Improve the quality and value of education systems in all countries through supportive networks of teachers raising system-wide standards.

Freedom for Equality

Education is the first step, school is the first stop

Only 35% of children in Cambodia attend grade seven. The majority leave education to begin work at just 12 years old. Even though education is free, the cost of keeping a child in education is too high for many families, as children could bring in much needed extra income by working or by helping out at home so that their parents can work longer hours. In Cambodia the education challenges faced by many developing nations are compounded by the legacy of the Khmer Rouge, whose rule in the 1970s wiped out almost a quarter of Cambodia’s population, dismantled the education system and targeted educated people including teachers. Decades on, Cambodia now has a very young population, 50% are under 22, with not enough teachers (average class size is 45 students) and poor quality teaching due to ‘rote learning’ (memorisation based on repetition) being the traditional teaching method.

SeeBeyondBorders takes an integrated approach to get to the root causes of education challenges in Cambodia, improving the quality of teaching and learning in schools and improving access for students. They provide in-service professional development for teachers, improve school facilities and tackle the barriers to school attendance. Their lead programme uses a ‘teach the teacher’ approach. This involves training groups of teachers to improve their professional knowledge, practice and engagement. Some of these teachers then go on to become mentors to other teachers at their school, spreading their knowledge and skills. This allows SeeBeyondBorders to maximise their impact and longevity, creating a supportive network of teachers who are invested in their own development and therefore provide better education. Their practical interventions to remove barriers to education include health and hygiene education to decrease school absence due to illness, and the provision of bicycles and small conditional cash payments to the families of vulnerable students in low-income families, so children can get to school instead of having to drop out and work.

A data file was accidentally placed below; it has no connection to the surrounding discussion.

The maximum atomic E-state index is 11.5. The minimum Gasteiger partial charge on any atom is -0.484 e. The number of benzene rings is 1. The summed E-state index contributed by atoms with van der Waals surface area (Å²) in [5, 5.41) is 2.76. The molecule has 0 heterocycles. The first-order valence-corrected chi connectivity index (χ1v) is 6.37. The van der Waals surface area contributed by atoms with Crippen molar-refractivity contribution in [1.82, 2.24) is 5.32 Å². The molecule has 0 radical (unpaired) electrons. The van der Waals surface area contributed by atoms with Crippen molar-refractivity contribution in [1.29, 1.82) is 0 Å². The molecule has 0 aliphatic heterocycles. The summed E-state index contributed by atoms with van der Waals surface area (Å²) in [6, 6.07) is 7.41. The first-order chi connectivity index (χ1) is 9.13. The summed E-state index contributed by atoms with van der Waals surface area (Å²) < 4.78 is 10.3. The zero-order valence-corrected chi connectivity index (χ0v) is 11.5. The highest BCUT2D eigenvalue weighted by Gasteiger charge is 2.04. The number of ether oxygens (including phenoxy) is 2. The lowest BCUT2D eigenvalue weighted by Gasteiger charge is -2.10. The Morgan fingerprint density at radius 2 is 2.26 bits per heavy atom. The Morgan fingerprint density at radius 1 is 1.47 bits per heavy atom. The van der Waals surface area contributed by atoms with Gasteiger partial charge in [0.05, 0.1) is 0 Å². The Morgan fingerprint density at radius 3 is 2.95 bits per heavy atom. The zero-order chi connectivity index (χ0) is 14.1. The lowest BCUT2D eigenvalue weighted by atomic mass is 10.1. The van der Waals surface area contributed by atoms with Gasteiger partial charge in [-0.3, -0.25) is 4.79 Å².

Voeut Savin, a Teacher at Svay Chek Primary School became a mentor teacher through SeeBeyondBorders. “When I first started teaching, I didn’t care about teaching quality, technique or good classroom management, I just followed the lesson books”. She said. “I have noted now that to be a good teacher you need to focus on quality and ways to make it better and get all students to understand the lessons easier”.

SeeBeyondBorders has developed an innovative approach in Cambodia by fostering support between teachers, head teachers, parents and students. Their success has been recognised by the Cambodian Minister of Education as offering an “exciting opportunity for teachers across the country to be part of a genuinely collaborative and supportive network”. Despite their small size, SeeBeyondBorders has had huge impact, and their approach has the potential to forge sustained, long-term change in communities.

Education is the first step on the road to tackling inequality and school is the first stop. 

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